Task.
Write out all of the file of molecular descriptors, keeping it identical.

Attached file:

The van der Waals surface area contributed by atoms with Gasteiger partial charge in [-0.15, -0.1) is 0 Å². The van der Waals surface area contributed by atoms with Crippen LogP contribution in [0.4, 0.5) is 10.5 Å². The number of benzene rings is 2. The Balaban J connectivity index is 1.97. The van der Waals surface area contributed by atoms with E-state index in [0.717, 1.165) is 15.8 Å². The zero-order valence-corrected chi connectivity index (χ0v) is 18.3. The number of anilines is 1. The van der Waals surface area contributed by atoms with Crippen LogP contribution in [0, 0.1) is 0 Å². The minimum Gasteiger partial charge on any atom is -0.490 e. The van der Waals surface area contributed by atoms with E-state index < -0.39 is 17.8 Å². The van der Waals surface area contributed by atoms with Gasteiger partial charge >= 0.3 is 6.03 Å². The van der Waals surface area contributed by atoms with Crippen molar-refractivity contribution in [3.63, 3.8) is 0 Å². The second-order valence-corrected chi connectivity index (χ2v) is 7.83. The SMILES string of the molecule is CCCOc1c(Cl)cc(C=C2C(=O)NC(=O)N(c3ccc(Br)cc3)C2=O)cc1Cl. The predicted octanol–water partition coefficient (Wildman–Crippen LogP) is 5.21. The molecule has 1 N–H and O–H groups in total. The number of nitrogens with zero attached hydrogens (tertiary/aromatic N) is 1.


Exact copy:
The van der Waals surface area contributed by atoms with Gasteiger partial charge in [-0.15, -0.1) is 0 Å². The van der Waals surface area contributed by atoms with Crippen LogP contribution in [0.4, 0.5) is 10.5 Å². The number of benzene rings is 2. The Balaban J connectivity index is 1.97. The van der Waals surface area contributed by atoms with E-state index in [0.717, 1.165) is 15.8 Å². The zero-order valence-corrected chi connectivity index (χ0v) is 18.3. The number of anilines is 1. The van der Waals surface area contributed by atoms with Crippen LogP contribution in [0, 0.1) is 0 Å². The minimum Gasteiger partial charge on any atom is -0.490 e. The van der Waals surface area contributed by atoms with E-state index < -0.39 is 17.8 Å². The van der Waals surface area contributed by atoms with Gasteiger partial charge >= 0.3 is 6.03 Å². The van der Waals surface area contributed by atoms with Crippen molar-refractivity contribution in [3.63, 3.8) is 0 Å². The second-order valence-corrected chi connectivity index (χ2v) is 7.83. The SMILES string of the molecule is CCCOc1c(Cl)cc(C=C2C(=O)NC(=O)N(c3ccc(Br)cc3)C2=O)cc1Cl. The predicted octanol–water partition coefficient (Wildman–Crippen LogP) is 5.21. The molecule has 1 N–H and O–H groups in total. The number of nitrogens with zero attached hydrogens (tertiary/aromatic N) is 1.